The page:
All those months playing German wannabe rockstar Hedwig on Broadway paid off big time for Neil Patrick Harris, who scooted during the 87th Oscars ceremony from his dressing room to the stage of the Dolby Theatre wearing nothing but his tighty-whities. The bit paid tribute to a similar scene in the night’s big winner, Birdman, with a nod to Tom Cruise’s dancing number in Risky Business. How many actors other than Jennifer Lopez have been as unembarrassedly revealing on the global telecast?
In a long evening (3 hours, 38 minutes) that featured NPH in more tuxedo changes than I could keep count of, it was one of two high points for the freshman host, the other coming in the show’s opening lines: “Tonight we honor Hollywood’s best and whitest,” he said, quickly amending, “I mean brightest.” Quite possibly he lost the house right then and there; no subject has been more front-and-center this Oscar season than the issue of Hollywood and race. Or perhaps it was the reference to the “Dependent Spirit awards,” or the dead air that filled the house with a joke about the box office success of nominee American Sniper at Oprah Winfrey’s expense, for which she looked none-too-pleased.
Whether it was the barbed lines or three-plus hours of material that just grew flatter by the minute, Harris was a different figure from the fearless, amiable and funny emcee of multiple Tony Awards and other shows. If he seemed stiff and uncharacteristically uncomfortable in the new role, well at least he looked great, whether in Dolce & Gabbana or Haines. Maybe his nervousness was due to the global audience; no-one watches the Tonys.
Produced by Neil Meron and Craig Zadan, generally expert at these things, the show looked gorgeous but the broadcast sound was terrible, especially for Harris and other presenters, battling an echo and other distancing noise throughout. And the endless round of musical numbers, each goopier than the last, made me wonder if I hadn’t taken a dip in the Hot Tub Time Machine back to some earlier era of TV variety shows. An overblown number from The Lego Movie ranked only just a bit below the 1989 ceremony’s still-unequaled Rob Lowe/Snow White serenade. Lady Gaga — whose song choice was a mystery withheld like odd bait throughout the red carpet preceding the event — sang an irony-free medly of songs from The Sound Of Music, in honor of that film’s 50th anniversary. Coming at least three hours past the bedtime of the number’s key demo, it set up a cameo by Julie Andrews (“I blinked and suddenly here we are”) — minus co-star Christopher Plummer, who has been known to refer unkindly to the film that launched his career as The Sound Of Mucus. I did love seeing the trumpet tattooed on Lady Gaga’s arm as she tooted Rodgers and Hammerstein. But where was Tony Bennett?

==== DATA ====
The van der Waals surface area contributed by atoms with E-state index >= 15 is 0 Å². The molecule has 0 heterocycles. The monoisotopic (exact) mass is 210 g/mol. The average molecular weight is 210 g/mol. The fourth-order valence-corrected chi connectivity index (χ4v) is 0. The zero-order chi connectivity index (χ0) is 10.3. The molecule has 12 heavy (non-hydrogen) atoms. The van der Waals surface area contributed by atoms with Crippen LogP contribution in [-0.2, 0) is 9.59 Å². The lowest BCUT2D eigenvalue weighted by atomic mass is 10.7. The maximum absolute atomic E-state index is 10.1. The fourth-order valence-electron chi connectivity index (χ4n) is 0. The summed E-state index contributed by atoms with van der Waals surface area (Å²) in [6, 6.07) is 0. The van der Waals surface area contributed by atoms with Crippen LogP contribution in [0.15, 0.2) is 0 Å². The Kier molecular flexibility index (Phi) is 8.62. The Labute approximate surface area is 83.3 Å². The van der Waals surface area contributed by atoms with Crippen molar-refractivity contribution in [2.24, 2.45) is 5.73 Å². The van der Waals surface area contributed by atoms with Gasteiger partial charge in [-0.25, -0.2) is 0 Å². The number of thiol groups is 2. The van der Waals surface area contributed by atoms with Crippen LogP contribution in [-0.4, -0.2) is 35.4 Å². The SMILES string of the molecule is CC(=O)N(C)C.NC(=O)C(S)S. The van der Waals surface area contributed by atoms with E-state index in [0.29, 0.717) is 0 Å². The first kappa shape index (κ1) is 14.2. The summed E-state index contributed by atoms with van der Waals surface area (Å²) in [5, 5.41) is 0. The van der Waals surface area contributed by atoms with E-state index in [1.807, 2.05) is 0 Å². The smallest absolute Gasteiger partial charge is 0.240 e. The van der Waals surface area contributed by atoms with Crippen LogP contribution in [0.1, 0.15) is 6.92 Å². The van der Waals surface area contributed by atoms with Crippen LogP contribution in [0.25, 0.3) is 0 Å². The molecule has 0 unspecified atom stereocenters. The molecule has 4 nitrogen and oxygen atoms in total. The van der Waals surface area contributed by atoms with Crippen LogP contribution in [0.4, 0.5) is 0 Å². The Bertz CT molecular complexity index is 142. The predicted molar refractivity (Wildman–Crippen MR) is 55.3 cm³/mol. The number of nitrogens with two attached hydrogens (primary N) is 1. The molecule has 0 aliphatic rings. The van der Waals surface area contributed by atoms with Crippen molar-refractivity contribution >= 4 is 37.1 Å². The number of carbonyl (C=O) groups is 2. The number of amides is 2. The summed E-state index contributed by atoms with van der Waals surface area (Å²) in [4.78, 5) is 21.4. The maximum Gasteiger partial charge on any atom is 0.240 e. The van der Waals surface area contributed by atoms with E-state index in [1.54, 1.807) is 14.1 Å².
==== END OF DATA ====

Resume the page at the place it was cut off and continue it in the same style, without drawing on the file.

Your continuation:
Given eight nominees that dealt with noble issues ranging from civil rights for African-Americans and British homosexuals to thus-far unconquerable diseases including Alzheimer’s and ALS, more than a few honorees made pleas for their causes. Some were, to quote Old Man Potter in It’s A Wonderful Life, “sentimental hogwash” (I won’t call out the prime offenders). But some simply spoke for themselves: Tim McGraw singing Glen Campbell’s “I’m Not Gonna Miss You.” And others struck an affecting balance between humility and partisanship. Best Foreign Film winner Pawel Pawlikowski, for Ida, struck a blow against the Musical Hook, admitting there was a disconnect between his quiet film, about contemplation, and being in Hollywood, “the center of noise and world attention.” He continued his acceptance speech — a laundry list, of which there were more than the usual number this year — so insistently that the orchestra finally gave up and shut up.
I was grateful, too, for the non-sentimental, non-hogwash moments provided by Partricia Arquette, who did a hairpin turn from her own laundry list to get fiery on the issue of equal pay for women (to rousing applause and high-fives); to CitizenFour director Laura Poitras, who said that the government incursion into the telephone conversations and Internet communications of private citizens “don’t only pose a threat to our privacy, but to our democracy.” To Graham Moore, winner for the screenplay for The Imitation Game, who recalled attempting suicide when he was 16, and exhorted those like him to “stay weird, stay different,” confident that they will eventually find their place — something of course that never happened for Alan Turing, except perhaps by way of a posthumous pardon.
And most memorably to best song winners John Legend and Common, who sang the soaring “Glory” from Selma as the cameras focused on David Oyelowo, the film’s un-nominated Martin Luther King Jr., shedding tears. Accepting the award with moving humanity, Common referred to the Edmund Pettus Bridge that is the central site of violence in the film, and to battles for human dignity no less urgent today than in the 1960s: “This bridge was built on hope and welded with compassion.” Legend added that, “we live in the most incarcerated country in the world,” noting that there are “more black men in jail today than slaves in 1850.”
The final words came from Birdman multi-winner Alejandro González Iñárittu, who saluted his fellow Mexicans struggling to create a corruption-free government, and to Mexican immigrants struggling to live legally in the U.S. Harris then signed off, saying “Buenos noches, everyone.”